Sandy beaches, wildflower-covered moorlands, and clifftop walks await in the UK's southwest corner.
Jutting out from the southwestern tip of England, the rocky peninsula of Cornwall is brimming with outdoor adventures. Hop between lively seaside resorts and tranquil fishing villages, hit the surf beaches of the north coast, or relax at the award-winning beaches of the Cornish Riviera. Hikers can enjoy endless sea views along the South West Coast Path, which skirts the entire peninsula, or head inland for a tent pitch among the natural beauty of the Cornish countryside. Late spring to early autumn is the best time for a camping holiday, while winters are wet and windy—best to swap the tent for a campervan or motorhome instead during this time. Either way, whether it's a secret garden hideout with just a handful of tent pitches or a family-friendly farm overlooking the sea, there'll be a campsite in Cornwall to suit your needs.
Cornwall’s north coast has some of the UK’s best surf, so the surf meccas of Newquay and Bude draw surfers year-round—in fact, some of the best swells are from late autumn through winter. Campers can tuck into fresh-from-the-ocean seafood in the foodie hub of Padstow, make the most of the dog-friendly beaches at Perranporth and Port Isaac, or enjoy coastal walks atop the sea cliffs in Tintagel. You can even spot dolphins along the coast in the summer months.
This patchwork of green hills rolls down to the calmer golden shores of Cornwall’s south coast, nicknamed the “Cornish Riviera.” Falmouth and Fowey are the go-to destinations for a summer beach vacation, while sandy beaches dot the shores around Polperro, Mevagissey, and Looe, and there’s always camping within easy reach. Check into a family-run holiday park with a swimming pool onsite, try glamping in a yurt, and don’t miss regional attractions, including the Lost Gardens of Heligan and the Eden Project in St Austell.
Venture inland to explore the rocky tors and windswept moorlands of Bodmin Moor, where you can hike to Bronze age ruins and spot wild ponies grazing on the heath. It’s most magnificent in summer, when purple heather blazes across the hilltops and campers can pitch up at quiet country camping sites. Climb the two summits, Brown Willy and Rough Tor, for incredible views across the area and all the way back toward the sea. Further west, the Tamar Valley is the place for riverside walks and scenic river cruises away from the crowds.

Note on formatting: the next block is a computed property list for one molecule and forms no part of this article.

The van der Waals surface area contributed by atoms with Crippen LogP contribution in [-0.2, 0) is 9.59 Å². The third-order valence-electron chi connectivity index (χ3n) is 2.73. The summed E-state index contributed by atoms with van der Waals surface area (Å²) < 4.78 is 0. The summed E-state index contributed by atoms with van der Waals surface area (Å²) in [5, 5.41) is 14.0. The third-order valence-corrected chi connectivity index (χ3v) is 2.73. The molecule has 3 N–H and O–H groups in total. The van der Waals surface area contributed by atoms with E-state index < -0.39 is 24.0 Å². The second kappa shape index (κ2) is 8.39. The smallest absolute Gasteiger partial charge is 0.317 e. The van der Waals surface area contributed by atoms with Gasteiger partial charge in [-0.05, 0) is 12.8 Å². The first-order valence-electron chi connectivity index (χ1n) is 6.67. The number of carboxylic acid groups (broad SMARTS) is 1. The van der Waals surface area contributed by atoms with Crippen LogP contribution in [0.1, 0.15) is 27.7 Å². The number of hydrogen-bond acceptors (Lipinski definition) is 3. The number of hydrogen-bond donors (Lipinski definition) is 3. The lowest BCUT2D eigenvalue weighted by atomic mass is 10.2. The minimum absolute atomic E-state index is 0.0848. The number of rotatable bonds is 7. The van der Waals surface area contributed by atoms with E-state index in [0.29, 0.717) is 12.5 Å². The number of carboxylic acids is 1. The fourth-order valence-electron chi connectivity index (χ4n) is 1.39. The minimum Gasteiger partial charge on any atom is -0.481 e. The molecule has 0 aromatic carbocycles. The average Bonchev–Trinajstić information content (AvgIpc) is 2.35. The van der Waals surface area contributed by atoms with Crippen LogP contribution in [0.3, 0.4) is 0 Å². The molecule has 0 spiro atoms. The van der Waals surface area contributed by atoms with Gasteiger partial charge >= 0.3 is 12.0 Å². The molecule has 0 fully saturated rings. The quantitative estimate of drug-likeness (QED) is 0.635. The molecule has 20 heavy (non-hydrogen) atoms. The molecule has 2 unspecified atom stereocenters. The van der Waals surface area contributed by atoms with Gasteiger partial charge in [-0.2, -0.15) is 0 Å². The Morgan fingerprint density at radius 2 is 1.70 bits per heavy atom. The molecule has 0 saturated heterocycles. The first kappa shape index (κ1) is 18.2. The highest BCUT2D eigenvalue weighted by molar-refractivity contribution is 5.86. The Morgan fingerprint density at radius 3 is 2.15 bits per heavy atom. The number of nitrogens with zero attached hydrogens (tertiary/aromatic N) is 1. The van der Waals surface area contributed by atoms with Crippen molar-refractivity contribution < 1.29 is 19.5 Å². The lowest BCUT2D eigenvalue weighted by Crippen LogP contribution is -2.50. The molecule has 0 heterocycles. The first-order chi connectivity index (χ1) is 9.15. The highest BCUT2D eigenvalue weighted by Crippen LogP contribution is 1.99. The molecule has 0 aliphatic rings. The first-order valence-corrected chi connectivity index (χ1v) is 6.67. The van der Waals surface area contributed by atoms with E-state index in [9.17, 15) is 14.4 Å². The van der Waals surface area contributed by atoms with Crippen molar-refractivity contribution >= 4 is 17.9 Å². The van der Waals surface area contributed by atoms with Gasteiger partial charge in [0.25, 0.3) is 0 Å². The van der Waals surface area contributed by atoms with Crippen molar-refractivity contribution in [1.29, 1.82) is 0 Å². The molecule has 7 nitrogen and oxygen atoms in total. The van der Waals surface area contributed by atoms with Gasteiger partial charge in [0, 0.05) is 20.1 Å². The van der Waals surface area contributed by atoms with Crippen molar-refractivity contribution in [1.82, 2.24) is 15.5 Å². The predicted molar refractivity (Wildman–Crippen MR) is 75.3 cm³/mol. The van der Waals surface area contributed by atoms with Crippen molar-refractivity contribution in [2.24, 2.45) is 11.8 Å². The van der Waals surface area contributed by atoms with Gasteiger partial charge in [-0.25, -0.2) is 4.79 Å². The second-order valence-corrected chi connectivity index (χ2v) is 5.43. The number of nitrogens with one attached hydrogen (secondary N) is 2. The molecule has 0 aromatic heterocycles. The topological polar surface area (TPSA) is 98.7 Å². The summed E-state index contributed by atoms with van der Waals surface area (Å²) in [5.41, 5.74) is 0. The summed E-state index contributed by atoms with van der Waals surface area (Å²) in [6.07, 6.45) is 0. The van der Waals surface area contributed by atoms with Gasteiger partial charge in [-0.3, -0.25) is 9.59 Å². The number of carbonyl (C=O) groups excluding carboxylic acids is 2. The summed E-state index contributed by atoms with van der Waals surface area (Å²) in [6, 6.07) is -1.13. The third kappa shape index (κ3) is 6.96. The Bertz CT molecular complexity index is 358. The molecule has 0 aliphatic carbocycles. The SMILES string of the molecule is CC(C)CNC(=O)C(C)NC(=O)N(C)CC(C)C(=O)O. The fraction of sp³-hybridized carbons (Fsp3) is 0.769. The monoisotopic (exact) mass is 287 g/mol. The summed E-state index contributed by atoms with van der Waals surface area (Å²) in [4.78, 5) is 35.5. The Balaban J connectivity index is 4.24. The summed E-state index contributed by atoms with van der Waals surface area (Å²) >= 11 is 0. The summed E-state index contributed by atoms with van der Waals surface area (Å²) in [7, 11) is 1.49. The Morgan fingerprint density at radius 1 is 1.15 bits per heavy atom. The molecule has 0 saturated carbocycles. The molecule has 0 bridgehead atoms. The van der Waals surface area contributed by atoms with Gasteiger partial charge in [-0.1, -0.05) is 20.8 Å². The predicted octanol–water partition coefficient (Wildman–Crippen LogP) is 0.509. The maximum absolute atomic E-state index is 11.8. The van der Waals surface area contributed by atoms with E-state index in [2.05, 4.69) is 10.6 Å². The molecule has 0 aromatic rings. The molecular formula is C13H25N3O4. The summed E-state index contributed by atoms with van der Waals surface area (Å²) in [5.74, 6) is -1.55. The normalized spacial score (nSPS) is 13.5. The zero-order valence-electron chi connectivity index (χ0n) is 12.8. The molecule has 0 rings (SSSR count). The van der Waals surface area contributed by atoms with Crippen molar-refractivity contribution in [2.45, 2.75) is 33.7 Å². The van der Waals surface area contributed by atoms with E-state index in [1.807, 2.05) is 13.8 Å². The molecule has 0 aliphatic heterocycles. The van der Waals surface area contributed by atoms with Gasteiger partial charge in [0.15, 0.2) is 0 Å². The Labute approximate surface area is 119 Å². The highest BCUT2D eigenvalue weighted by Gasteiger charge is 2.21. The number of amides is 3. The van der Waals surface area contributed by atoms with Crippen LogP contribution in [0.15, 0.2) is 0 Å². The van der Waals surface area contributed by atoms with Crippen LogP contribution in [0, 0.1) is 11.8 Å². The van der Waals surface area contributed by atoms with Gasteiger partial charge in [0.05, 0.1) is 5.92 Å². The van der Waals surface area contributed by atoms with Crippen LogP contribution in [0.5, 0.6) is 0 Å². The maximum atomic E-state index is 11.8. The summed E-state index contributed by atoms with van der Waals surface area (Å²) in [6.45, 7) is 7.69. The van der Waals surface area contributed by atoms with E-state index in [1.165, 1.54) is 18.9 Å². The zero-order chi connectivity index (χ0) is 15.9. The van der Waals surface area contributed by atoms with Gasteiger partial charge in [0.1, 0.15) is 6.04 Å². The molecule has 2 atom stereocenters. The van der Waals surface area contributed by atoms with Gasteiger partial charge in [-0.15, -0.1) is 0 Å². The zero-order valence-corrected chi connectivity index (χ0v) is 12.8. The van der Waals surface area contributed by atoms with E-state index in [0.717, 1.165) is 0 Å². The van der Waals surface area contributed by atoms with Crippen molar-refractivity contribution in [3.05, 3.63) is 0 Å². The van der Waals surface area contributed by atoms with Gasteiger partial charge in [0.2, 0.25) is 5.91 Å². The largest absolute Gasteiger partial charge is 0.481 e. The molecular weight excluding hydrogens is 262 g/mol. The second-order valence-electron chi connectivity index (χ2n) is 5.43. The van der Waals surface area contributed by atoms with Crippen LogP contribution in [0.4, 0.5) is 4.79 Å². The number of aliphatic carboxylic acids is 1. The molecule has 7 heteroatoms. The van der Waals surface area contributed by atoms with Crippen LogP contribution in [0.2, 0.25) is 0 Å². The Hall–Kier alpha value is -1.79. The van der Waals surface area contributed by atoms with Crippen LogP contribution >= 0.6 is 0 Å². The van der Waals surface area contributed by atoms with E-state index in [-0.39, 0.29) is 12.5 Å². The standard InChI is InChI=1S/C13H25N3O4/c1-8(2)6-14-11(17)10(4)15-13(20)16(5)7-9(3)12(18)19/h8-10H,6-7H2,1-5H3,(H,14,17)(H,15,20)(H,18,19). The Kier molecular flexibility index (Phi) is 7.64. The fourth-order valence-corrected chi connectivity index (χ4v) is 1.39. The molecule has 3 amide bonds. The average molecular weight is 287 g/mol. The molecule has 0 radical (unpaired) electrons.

From the wave-ravaged shores of the Lizard Peninsula to the cultural hub of St Ives, the western tip of Cornwall serves up sea views and beautiful beaches all around. Holiday homes and camping parks line the coast of Helston, Hayle, and Penzance, while must-do activities include the hike to St Michael’s Mount and a visit to Land’s End, the westernmost point of mainland Britain.
Marooned 25 miles off the west Cornish coast, the Isles of Scilly offer an idyllic getaway with heathland walks and deserted beaches. Getting there is all part of the adventure—ride the ferry from Penzance or fly out from Newquay or Land’s End from March through November. There are five inhabited islands to choose from, and campers can escape to a farmland campsite or pitch a tent within walking distance of the beach. Feel the sand beneath your toes as you traipse across dunes back to your tent and build epic sand-castles as the sunsets before hurrying back for an evening campfire.
Campsites in Cornwall are always a real hit with the kids. Why? There’s the proximity of most campsites to the coast, but also a wealth of other family-friendly activities besides. With the beaches, blue skies, old tin mines, and ancient smugglers' haunts, Cornwall is a land full of mystery and intrigue that will enliven the imaginations of your children. Even better, many campsites are on family-run farms where children can get hands-on with the animals, while some are tiny, tent-only campsites in gardens where little'uns can safely run free away from cars.